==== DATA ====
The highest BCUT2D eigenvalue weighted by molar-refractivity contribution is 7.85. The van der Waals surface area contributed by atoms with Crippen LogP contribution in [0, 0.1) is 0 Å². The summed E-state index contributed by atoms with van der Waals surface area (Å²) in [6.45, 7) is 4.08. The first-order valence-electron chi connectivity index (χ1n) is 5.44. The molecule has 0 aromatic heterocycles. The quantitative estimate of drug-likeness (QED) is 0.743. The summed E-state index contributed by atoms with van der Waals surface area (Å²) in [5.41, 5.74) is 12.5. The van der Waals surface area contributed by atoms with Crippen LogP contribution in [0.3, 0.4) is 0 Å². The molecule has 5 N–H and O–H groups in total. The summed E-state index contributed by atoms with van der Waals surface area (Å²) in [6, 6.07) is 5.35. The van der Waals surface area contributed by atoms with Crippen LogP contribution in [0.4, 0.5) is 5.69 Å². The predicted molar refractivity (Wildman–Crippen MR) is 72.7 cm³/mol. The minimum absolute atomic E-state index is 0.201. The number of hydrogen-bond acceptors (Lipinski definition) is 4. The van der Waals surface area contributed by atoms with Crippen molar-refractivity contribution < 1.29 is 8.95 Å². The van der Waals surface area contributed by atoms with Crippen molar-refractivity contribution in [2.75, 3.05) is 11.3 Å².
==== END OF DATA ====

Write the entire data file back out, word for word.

The highest BCUT2D eigenvalue weighted by molar-refractivity contribution is 7.85. The van der Waals surface area contributed by atoms with Crippen LogP contribution in [0, 0.1) is 0 Å². The summed E-state index contributed by atoms with van der Waals surface area (Å²) in [6.45, 7) is 4.08. The first-order valence-electron chi connectivity index (χ1n) is 5.44. The molecule has 0 aromatic heterocycles. The quantitative estimate of drug-likeness (QED) is 0.743. The summed E-state index contributed by atoms with van der Waals surface area (Å²) in [5.41, 5.74) is 12.5. The van der Waals surface area contributed by atoms with Crippen LogP contribution in [0.3, 0.4) is 0 Å². The molecule has 5 N–H and O–H groups in total. The summed E-state index contributed by atoms with van der Waals surface area (Å²) in [6, 6.07) is 5.35. The van der Waals surface area contributed by atoms with Crippen LogP contribution in [0.4, 0.5) is 5.69 Å². The predicted molar refractivity (Wildman–Crippen MR) is 72.7 cm³/mol. The minimum absolute atomic E-state index is 0.201. The number of hydrogen-bond acceptors (Lipinski definition) is 4. The van der Waals surface area contributed by atoms with Crippen molar-refractivity contribution < 1.29 is 8.95 Å². The van der Waals surface area contributed by atoms with Crippen molar-refractivity contribution in [2.75, 3.05) is 11.3 Å².